Developing methodologies to understand farmer-managed maize folk varieties and farmer seed selection in the Central Valleys of Oaxaca, Mexico
Agriculture, Plant Culture.
AdvisorSmith, Steven E.
MetadataShow full item record
PublisherThe University of Arizona.
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AbstractCollaborative plant breeding (CPB) is an approach to crop improvement incorporating close attention to local biophysical and sociocultural environments and interaction between farmers and plant breeders. CPB may have particular potential for improvement in highly stress-prone environments and for low-resource, traditionally based agricultural communities, situations where more conventional approaches have not been effective. However, CPB will require methodological adjustments or innovations relevant to the smaller scale of its target area and its participatory approach. This study investigated methodologies useful to CPB, working with maize farmers from two communities in the Central Valleys of Oaxaca, Mexico. A method for rapid estimation of broad sense heritability (H) was applied in farmers' maize fields. H estimates for morphophenological traits were compared with narrow sense heritability (h2) from half sib family analysis of five of the same populations and with published estimates. Absolute values of H were larger than h2 from this study and the literature, however trait ranking was the same as in the literature, but differed from h2 rankings from this study. With an understanding of their limitations, these rapid, economical estimations provide useful information for CPB work on-farm, where empirical information is frequently lacking. Collegial interaction based on the knowledge and skills of farmers and breeders will depend upon understanding those in terms relevant to each group. Methods from social and biological sciences were integrated to understand selection and its consequences from farmers' perspectives but based on concepts used by plant breeders. Information was elicited regarding farmers' perceptions of their maize populations, growing environments and expectations for response to selection. Farmers' decisions about varietal repertoires imply assessments of local genetic and environmental variation. Traits of high and low heritability are distinguished, as reflected in expected selection response. Farmers' selection practices were not always effective yet they understood the reasons for this and had no expectations for selection response in some traits given the methods available. Farmers' statements, practices and perceptions regarding selection and the genetic response of their maize populations to their selection indicate selection objectives different than may be typically assumed, suggesting a role for breeder and farmer collaboration.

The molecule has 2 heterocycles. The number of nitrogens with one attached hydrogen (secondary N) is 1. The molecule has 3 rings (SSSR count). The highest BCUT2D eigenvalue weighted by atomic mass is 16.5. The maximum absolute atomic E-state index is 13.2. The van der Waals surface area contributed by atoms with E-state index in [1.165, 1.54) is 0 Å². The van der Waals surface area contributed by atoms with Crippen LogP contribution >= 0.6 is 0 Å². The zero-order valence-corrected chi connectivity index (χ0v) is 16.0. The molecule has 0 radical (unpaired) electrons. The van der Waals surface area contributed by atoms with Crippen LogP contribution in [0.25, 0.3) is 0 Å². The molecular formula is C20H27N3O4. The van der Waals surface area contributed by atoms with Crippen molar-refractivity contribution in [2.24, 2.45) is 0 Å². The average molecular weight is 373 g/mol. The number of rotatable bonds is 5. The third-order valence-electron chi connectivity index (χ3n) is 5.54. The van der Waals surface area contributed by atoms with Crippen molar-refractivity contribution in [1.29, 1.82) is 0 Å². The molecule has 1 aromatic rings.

Degree ProgramGraduate College
Arid Lands Resource Sciences